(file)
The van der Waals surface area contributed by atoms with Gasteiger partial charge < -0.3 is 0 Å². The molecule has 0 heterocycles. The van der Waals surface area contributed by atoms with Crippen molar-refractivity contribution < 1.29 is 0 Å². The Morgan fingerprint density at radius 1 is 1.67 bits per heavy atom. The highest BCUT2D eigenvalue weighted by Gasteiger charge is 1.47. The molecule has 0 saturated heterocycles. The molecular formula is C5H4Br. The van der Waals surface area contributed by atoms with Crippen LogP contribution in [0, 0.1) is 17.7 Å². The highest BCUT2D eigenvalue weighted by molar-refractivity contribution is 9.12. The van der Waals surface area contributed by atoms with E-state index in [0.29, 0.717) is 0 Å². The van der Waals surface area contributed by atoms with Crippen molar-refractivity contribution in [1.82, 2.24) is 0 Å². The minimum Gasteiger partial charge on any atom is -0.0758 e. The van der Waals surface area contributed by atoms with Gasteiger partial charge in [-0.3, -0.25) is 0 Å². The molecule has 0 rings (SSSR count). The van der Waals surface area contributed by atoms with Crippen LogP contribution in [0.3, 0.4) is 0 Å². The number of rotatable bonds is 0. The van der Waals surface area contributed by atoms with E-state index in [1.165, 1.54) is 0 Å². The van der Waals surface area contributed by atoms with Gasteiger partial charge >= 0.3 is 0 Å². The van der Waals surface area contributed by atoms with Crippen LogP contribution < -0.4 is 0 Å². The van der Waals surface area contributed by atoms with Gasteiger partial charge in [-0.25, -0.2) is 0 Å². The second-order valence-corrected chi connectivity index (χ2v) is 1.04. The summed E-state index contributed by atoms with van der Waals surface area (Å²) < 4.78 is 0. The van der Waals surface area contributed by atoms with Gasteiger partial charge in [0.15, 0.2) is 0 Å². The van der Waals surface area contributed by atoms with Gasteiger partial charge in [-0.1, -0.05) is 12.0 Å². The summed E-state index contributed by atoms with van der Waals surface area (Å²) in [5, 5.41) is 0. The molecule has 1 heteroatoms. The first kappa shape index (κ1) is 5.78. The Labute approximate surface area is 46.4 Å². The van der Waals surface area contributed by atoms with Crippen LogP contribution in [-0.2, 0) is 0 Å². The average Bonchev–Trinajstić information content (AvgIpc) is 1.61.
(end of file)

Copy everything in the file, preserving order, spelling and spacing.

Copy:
The van der Waals surface area contributed by atoms with Gasteiger partial charge < -0.3 is 0 Å². The molecule has 0 heterocycles. The van der Waals surface area contributed by atoms with Crippen molar-refractivity contribution < 1.29 is 0 Å². The Morgan fingerprint density at radius 1 is 1.67 bits per heavy atom. The highest BCUT2D eigenvalue weighted by Gasteiger charge is 1.47. The molecule has 0 saturated heterocycles. The molecular formula is C5H4Br. The van der Waals surface area contributed by atoms with Crippen LogP contribution in [0, 0.1) is 17.7 Å². The highest BCUT2D eigenvalue weighted by molar-refractivity contribution is 9.12. The van der Waals surface area contributed by atoms with E-state index in [0.29, 0.717) is 0 Å². The van der Waals surface area contributed by atoms with Crippen molar-refractivity contribution in [1.82, 2.24) is 0 Å². The minimum Gasteiger partial charge on any atom is -0.0758 e. The van der Waals surface area contributed by atoms with Gasteiger partial charge in [-0.3, -0.25) is 0 Å². The molecule has 0 rings (SSSR count). The van der Waals surface area contributed by atoms with Crippen LogP contribution in [0.3, 0.4) is 0 Å². The number of rotatable bonds is 0. The van der Waals surface area contributed by atoms with E-state index in [1.165, 1.54) is 0 Å². The van der Waals surface area contributed by atoms with Gasteiger partial charge >= 0.3 is 0 Å². The van der Waals surface area contributed by atoms with Crippen LogP contribution < -0.4 is 0 Å². The van der Waals surface area contributed by atoms with Gasteiger partial charge in [-0.25, -0.2) is 0 Å². The second-order valence-corrected chi connectivity index (χ2v) is 1.04. The summed E-state index contributed by atoms with van der Waals surface area (Å²) < 4.78 is 0. The van der Waals surface area contributed by atoms with Gasteiger partial charge in [0.15, 0.2) is 0 Å². The van der Waals surface area contributed by atoms with Gasteiger partial charge in [-0.1, -0.05) is 12.0 Å². The summed E-state index contributed by atoms with van der Waals surface area (Å²) in [5, 5.41) is 0. The molecule has 1 heteroatoms. The first kappa shape index (κ1) is 5.78. The Labute approximate surface area is 46.4 Å². The van der Waals surface area contributed by atoms with Crippen LogP contribution in [-0.2, 0) is 0 Å². The average Bonchev–Trinajstić information content (AvgIpc) is 1.61.